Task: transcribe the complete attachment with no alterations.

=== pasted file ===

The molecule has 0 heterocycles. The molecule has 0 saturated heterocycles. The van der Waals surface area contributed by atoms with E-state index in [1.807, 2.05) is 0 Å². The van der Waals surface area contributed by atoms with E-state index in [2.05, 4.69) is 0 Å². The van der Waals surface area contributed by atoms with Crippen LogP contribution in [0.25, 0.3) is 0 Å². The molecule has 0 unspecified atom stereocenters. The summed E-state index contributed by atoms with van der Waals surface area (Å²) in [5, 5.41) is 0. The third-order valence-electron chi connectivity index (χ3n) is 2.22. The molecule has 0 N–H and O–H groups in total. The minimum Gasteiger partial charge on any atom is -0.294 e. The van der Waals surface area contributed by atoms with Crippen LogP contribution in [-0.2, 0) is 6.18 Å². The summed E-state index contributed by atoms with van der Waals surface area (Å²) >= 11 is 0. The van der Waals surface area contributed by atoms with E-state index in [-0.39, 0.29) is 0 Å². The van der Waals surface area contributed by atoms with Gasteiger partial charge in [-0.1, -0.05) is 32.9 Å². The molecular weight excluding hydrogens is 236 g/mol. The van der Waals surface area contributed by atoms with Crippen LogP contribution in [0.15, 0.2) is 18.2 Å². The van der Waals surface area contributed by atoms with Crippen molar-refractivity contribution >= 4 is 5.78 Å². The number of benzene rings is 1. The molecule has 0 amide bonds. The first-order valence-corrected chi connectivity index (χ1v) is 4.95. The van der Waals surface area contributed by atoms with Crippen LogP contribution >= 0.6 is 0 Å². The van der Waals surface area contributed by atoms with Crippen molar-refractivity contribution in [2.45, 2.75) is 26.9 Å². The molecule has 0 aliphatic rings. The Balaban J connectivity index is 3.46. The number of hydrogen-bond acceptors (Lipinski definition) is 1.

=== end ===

The molecule has 0 heterocycles. The molecule has 0 saturated heterocycles. The van der Waals surface area contributed by atoms with E-state index in [1.807, 2.05) is 0 Å². The van der Waals surface area contributed by atoms with E-state index in [2.05, 4.69) is 0 Å². The van der Waals surface area contributed by atoms with Crippen LogP contribution in [0.25, 0.3) is 0 Å². The molecule has 0 unspecified atom stereocenters. The summed E-state index contributed by atoms with van der Waals surface area (Å²) in [5, 5.41) is 0. The third-order valence-electron chi connectivity index (χ3n) is 2.22. The molecule has 0 N–H and O–H groups in total. The minimum Gasteiger partial charge on any atom is -0.294 e. The van der Waals surface area contributed by atoms with Crippen LogP contribution in [-0.2, 0) is 6.18 Å². The summed E-state index contributed by atoms with van der Waals surface area (Å²) >= 11 is 0. The van der Waals surface area contributed by atoms with E-state index in [-0.39, 0.29) is 0 Å². The van der Waals surface area contributed by atoms with Gasteiger partial charge in [-0.1, -0.05) is 32.9 Å². The molecular weight excluding hydrogens is 236 g/mol. The van der Waals surface area contributed by atoms with Crippen LogP contribution in [0.15, 0.2) is 18.2 Å². The van der Waals surface area contributed by atoms with Crippen molar-refractivity contribution >= 4 is 5.78 Å². The number of benzene rings is 1. The molecule has 0 amide bonds. The first-order valence-corrected chi connectivity index (χ1v) is 4.95. The van der Waals surface area contributed by atoms with Crippen LogP contribution >= 0.6 is 0 Å². The van der Waals surface area contributed by atoms with Crippen molar-refractivity contribution in [2.45, 2.75) is 26.9 Å². The molecule has 0 aliphatic rings. The Balaban J connectivity index is 3.46. The number of hydrogen-bond acceptors (Lipinski definition) is 1.